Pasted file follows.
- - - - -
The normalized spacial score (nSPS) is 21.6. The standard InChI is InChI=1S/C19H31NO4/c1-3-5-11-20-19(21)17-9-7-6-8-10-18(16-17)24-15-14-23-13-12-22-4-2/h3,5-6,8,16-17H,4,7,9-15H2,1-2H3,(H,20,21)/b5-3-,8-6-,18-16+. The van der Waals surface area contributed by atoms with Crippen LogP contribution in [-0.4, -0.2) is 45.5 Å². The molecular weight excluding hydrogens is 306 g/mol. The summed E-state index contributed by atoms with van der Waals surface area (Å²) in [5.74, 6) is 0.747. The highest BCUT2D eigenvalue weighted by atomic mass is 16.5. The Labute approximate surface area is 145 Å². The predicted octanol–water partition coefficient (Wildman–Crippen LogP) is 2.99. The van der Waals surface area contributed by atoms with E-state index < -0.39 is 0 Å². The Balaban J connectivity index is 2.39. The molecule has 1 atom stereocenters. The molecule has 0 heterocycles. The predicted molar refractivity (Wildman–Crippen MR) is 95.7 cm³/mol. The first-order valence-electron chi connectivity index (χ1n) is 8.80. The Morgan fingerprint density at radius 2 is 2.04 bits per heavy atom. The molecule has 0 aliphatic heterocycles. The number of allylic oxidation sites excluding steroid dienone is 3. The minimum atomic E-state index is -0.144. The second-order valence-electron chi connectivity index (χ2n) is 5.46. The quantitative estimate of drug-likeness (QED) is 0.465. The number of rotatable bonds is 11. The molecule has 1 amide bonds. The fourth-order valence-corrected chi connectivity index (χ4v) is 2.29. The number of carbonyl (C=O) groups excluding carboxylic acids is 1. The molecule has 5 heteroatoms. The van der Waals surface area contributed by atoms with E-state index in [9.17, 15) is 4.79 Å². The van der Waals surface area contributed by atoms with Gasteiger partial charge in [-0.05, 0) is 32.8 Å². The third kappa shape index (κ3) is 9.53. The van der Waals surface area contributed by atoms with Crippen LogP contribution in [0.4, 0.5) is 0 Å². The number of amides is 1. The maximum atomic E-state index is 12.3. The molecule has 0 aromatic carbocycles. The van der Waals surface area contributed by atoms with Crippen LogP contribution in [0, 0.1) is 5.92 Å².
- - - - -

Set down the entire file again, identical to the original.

The normalized spacial score (nSPS) is 21.6. The standard InChI is InChI=1S/C19H31NO4/c1-3-5-11-20-19(21)17-9-7-6-8-10-18(16-17)24-15-14-23-13-12-22-4-2/h3,5-6,8,16-17H,4,7,9-15H2,1-2H3,(H,20,21)/b5-3-,8-6-,18-16+. The van der Waals surface area contributed by atoms with Crippen LogP contribution in [-0.4, -0.2) is 45.5 Å². The molecular weight excluding hydrogens is 306 g/mol. The summed E-state index contributed by atoms with van der Waals surface area (Å²) in [5.74, 6) is 0.747. The highest BCUT2D eigenvalue weighted by atomic mass is 16.5. The Labute approximate surface area is 145 Å². The predicted octanol–water partition coefficient (Wildman–Crippen LogP) is 2.99. The van der Waals surface area contributed by atoms with E-state index < -0.39 is 0 Å². The Balaban J connectivity index is 2.39. The molecule has 1 atom stereocenters. The molecule has 0 heterocycles. The predicted molar refractivity (Wildman–Crippen MR) is 95.7 cm³/mol. The first-order valence-electron chi connectivity index (χ1n) is 8.80. The Morgan fingerprint density at radius 2 is 2.04 bits per heavy atom. The molecule has 0 aliphatic heterocycles. The number of allylic oxidation sites excluding steroid dienone is 3. The minimum atomic E-state index is -0.144. The second-order valence-electron chi connectivity index (χ2n) is 5.46. The quantitative estimate of drug-likeness (QED) is 0.465. The number of rotatable bonds is 11. The molecule has 1 amide bonds. The fourth-order valence-corrected chi connectivity index (χ4v) is 2.29. The number of carbonyl (C=O) groups excluding carboxylic acids is 1. The molecule has 5 heteroatoms. The van der Waals surface area contributed by atoms with E-state index in [9.17, 15) is 4.79 Å². The van der Waals surface area contributed by atoms with Gasteiger partial charge in [-0.05, 0) is 32.8 Å². The third kappa shape index (κ3) is 9.53. The van der Waals surface area contributed by atoms with Crippen LogP contribution in [0.4, 0.5) is 0 Å². The number of amides is 1. The maximum atomic E-state index is 12.3. The molecule has 0 aromatic carbocycles. The van der Waals surface area contributed by atoms with Crippen LogP contribution in [0, 0.1) is 5.92 Å².